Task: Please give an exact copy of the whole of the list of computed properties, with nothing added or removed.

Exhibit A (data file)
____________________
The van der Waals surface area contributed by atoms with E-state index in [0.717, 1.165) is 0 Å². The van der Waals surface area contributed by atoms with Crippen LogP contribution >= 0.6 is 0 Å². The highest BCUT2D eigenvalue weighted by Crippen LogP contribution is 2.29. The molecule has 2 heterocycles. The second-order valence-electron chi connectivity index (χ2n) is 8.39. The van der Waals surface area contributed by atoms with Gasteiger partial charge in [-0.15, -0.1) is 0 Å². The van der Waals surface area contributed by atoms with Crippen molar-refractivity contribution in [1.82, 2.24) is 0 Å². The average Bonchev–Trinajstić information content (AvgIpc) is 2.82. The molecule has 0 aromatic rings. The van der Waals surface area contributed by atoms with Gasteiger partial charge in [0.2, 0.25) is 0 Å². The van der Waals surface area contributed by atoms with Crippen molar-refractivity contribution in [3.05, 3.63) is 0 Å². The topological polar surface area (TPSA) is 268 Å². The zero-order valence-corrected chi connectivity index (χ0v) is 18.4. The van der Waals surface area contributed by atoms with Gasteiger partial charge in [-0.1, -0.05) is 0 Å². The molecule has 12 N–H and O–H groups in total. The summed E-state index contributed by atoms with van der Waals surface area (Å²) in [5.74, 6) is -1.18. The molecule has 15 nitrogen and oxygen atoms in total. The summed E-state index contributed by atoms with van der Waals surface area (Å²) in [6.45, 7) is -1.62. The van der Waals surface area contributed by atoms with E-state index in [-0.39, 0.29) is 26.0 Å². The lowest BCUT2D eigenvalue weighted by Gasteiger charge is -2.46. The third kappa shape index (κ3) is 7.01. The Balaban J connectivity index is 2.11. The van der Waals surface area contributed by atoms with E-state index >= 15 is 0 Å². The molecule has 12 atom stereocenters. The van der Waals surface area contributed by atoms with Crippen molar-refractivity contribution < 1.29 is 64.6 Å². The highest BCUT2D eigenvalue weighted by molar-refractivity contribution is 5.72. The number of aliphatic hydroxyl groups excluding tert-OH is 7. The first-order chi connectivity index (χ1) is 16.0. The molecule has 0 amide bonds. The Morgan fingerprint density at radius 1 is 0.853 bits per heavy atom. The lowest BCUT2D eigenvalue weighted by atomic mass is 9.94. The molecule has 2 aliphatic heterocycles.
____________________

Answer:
The van der Waals surface area contributed by atoms with E-state index in [0.717, 1.165) is 0 Å². The van der Waals surface area contributed by atoms with Crippen LogP contribution >= 0.6 is 0 Å². The highest BCUT2D eigenvalue weighted by Crippen LogP contribution is 2.29. The molecule has 2 heterocycles. The second-order valence-electron chi connectivity index (χ2n) is 8.39. The van der Waals surface area contributed by atoms with Gasteiger partial charge in [-0.15, -0.1) is 0 Å². The van der Waals surface area contributed by atoms with Crippen molar-refractivity contribution in [1.82, 2.24) is 0 Å². The average Bonchev–Trinajstić information content (AvgIpc) is 2.82. The molecule has 0 aromatic rings. The van der Waals surface area contributed by atoms with Gasteiger partial charge in [0.2, 0.25) is 0 Å². The van der Waals surface area contributed by atoms with Crippen molar-refractivity contribution in [3.05, 3.63) is 0 Å². The topological polar surface area (TPSA) is 268 Å². The zero-order valence-corrected chi connectivity index (χ0v) is 18.4. The van der Waals surface area contributed by atoms with Gasteiger partial charge in [-0.1, -0.05) is 0 Å². The molecule has 12 N–H and O–H groups in total. The summed E-state index contributed by atoms with van der Waals surface area (Å²) in [5.74, 6) is -1.18. The molecule has 15 nitrogen and oxygen atoms in total. The summed E-state index contributed by atoms with van der Waals surface area (Å²) in [6.45, 7) is -1.62. The van der Waals surface area contributed by atoms with E-state index in [-0.39, 0.29) is 26.0 Å². The lowest BCUT2D eigenvalue weighted by Gasteiger charge is -2.46. The third kappa shape index (κ3) is 7.01. The Balaban J connectivity index is 2.11. The van der Waals surface area contributed by atoms with E-state index >= 15 is 0 Å². The molecule has 12 atom stereocenters. The van der Waals surface area contributed by atoms with Crippen molar-refractivity contribution < 1.29 is 64.6 Å². The highest BCUT2D eigenvalue weighted by molar-refractivity contribution is 5.72. The number of aliphatic hydroxyl groups excluding tert-OH is 7. The first-order chi connectivity index (χ1) is 16.0. The molecule has 0 amide bonds. The Morgan fingerprint density at radius 1 is 0.853 bits per heavy atom. The lowest BCUT2D eigenvalue weighted by atomic mass is 9.94. The molecule has 2 aliphatic heterocycles.